What's in a Name? Product Naming in a Global Economy

While Shakespeare would say a rose by any other name would smell as sweet, many marketing gurus would not agree. This thought came to my mind when I came across the microprocessor series from Energy Micro Devices (recently acquired by Silicon Labs).

Vimal K. Puthiyadath

Energy Micro Devices claims it makes the world's most energy-friendly microcontrollers and radios. The EFM32 microcontroller family is named after the Gecko. These chips have a lizard logo on them, inspired by David Attenborough and the BBC camera crew that made a series on amphibians and reptiles.

These cold-blooded creatures consume 10 percent of the energy of a mammal of similar size. Hence the Gecko name is used to indicate the ultra-low-power characteristics of EFM32 MCUs.

Thanks to recent developments in bioelectronics, low-power designs are gaining importance in the healthcare domain. Miniaturization with low-power design is a definitely a winning combination. By naming its energy-friendly processor "Gecko," the company also expressed its inclination toward biomimicry or biomimetics.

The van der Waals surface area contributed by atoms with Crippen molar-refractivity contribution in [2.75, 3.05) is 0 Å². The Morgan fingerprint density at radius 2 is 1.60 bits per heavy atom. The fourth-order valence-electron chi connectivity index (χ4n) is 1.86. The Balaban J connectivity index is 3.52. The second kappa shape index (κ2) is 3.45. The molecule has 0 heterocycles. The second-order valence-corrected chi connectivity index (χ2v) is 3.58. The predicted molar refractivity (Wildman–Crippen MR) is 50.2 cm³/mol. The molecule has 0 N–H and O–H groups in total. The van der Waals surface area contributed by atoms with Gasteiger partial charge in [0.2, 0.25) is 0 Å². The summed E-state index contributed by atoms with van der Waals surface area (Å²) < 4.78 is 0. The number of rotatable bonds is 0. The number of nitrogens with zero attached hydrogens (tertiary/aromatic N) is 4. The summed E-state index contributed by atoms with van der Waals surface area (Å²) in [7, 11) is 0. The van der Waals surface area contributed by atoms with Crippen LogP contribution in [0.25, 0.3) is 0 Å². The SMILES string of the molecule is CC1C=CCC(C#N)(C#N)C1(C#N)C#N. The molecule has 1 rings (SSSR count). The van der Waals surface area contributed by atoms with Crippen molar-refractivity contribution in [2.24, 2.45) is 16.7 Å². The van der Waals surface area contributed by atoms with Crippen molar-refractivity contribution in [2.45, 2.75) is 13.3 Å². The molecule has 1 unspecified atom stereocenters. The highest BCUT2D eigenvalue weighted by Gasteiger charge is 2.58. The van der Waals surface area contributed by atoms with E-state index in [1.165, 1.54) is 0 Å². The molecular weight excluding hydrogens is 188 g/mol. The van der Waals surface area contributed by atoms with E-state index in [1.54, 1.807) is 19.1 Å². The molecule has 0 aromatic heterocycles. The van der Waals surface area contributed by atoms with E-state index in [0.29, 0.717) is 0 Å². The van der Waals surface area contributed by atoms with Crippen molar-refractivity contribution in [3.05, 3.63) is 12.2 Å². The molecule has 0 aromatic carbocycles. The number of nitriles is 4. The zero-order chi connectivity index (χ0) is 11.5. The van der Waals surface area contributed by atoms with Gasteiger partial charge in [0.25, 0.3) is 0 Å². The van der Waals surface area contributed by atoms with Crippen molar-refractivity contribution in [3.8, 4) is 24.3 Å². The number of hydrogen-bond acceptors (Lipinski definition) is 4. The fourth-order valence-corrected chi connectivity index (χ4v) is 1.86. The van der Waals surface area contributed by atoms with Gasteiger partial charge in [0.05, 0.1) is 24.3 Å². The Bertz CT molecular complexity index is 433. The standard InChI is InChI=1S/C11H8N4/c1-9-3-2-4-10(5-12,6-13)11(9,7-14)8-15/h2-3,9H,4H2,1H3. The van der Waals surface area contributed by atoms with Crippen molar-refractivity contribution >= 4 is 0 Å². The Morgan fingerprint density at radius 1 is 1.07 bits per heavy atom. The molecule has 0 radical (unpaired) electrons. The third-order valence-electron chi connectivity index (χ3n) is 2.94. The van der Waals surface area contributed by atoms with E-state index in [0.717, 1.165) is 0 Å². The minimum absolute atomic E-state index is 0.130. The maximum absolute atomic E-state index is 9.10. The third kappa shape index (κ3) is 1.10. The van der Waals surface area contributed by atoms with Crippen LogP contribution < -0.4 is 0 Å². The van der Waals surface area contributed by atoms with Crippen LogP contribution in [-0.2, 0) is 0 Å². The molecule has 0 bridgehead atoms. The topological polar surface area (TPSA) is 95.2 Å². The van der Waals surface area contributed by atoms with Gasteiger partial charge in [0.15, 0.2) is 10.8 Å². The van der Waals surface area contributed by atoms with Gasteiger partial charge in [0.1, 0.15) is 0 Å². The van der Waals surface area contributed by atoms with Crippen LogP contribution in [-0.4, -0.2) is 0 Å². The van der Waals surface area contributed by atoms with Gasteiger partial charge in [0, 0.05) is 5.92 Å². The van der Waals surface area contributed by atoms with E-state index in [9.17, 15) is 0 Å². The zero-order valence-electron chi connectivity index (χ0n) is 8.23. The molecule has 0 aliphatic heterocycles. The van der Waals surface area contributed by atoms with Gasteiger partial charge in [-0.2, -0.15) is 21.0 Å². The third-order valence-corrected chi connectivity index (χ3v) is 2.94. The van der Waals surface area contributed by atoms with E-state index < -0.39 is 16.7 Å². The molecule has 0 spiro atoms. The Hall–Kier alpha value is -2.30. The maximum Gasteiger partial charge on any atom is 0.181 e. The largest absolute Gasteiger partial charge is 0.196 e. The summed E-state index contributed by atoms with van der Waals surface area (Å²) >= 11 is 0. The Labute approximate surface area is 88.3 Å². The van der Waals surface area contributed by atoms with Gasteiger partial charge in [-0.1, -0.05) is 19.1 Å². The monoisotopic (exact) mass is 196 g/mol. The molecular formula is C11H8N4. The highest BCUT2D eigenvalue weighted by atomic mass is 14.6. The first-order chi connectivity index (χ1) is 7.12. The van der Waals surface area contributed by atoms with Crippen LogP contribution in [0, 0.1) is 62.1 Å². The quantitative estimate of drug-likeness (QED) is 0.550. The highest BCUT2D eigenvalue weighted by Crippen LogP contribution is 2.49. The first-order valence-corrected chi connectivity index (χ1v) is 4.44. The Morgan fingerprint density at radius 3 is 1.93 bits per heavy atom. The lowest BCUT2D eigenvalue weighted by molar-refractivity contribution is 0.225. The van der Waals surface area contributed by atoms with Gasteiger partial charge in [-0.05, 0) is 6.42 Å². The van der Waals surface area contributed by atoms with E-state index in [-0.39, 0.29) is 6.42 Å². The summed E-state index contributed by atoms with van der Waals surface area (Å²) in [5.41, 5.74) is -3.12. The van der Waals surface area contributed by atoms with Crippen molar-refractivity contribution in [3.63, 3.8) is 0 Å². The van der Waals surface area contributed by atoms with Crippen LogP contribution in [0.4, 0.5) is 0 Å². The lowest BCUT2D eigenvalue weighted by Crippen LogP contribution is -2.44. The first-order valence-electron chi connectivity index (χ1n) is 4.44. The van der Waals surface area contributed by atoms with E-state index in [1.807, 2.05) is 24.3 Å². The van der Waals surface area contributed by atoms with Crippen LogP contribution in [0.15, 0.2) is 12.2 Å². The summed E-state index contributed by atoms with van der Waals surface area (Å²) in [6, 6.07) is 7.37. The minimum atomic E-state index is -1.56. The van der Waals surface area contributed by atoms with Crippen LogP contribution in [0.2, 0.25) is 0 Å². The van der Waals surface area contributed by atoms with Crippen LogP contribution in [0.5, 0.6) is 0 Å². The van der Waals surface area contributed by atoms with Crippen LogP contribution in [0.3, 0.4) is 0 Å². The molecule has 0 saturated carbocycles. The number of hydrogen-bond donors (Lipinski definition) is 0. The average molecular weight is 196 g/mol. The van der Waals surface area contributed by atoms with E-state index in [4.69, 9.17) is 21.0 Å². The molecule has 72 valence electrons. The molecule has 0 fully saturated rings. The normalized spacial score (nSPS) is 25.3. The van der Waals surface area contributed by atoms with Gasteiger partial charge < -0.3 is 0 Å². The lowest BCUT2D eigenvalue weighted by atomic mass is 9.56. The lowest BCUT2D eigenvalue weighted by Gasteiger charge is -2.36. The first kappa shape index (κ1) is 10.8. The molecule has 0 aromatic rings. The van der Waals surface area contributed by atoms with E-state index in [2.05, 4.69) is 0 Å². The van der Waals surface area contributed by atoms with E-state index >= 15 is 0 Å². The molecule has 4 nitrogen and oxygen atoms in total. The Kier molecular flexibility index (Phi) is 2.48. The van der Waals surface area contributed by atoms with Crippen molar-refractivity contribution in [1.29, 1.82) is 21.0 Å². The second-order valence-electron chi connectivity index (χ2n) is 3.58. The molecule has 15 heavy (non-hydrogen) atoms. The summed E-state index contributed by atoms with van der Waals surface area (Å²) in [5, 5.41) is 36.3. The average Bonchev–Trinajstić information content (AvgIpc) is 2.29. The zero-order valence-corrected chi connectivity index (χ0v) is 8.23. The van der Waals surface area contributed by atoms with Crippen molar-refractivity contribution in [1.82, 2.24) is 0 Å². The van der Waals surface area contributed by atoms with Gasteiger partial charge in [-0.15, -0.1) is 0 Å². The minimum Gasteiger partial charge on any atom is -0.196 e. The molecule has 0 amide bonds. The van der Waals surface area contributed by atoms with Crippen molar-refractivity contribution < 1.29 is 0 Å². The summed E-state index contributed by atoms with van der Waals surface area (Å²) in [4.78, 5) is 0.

I think it is important to name a product in a way that proclaims the mission and vision of the company. It is also important not to fall into the unfortunate cultural trap related to naming of the product -- choosing a name that may have an unfortunate meaning in a different geography, like that of Mitsubishi Pajero, which is now a case study in foreign branding.

Mitsubishi Pajero had to be renamed "Montero" in Spain and Latin America, since Pajero is a lewd Spanish slang term, which even has similar connotations in the UK. Mitsubishi originally got the name Pajero from the pampas cat, Leopardus pajeros.

What do you think about naming a product? What is its significance, especially in the context of medical devices?

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Vimal K. Puthiyadath, Biomedical Electronics Engineer

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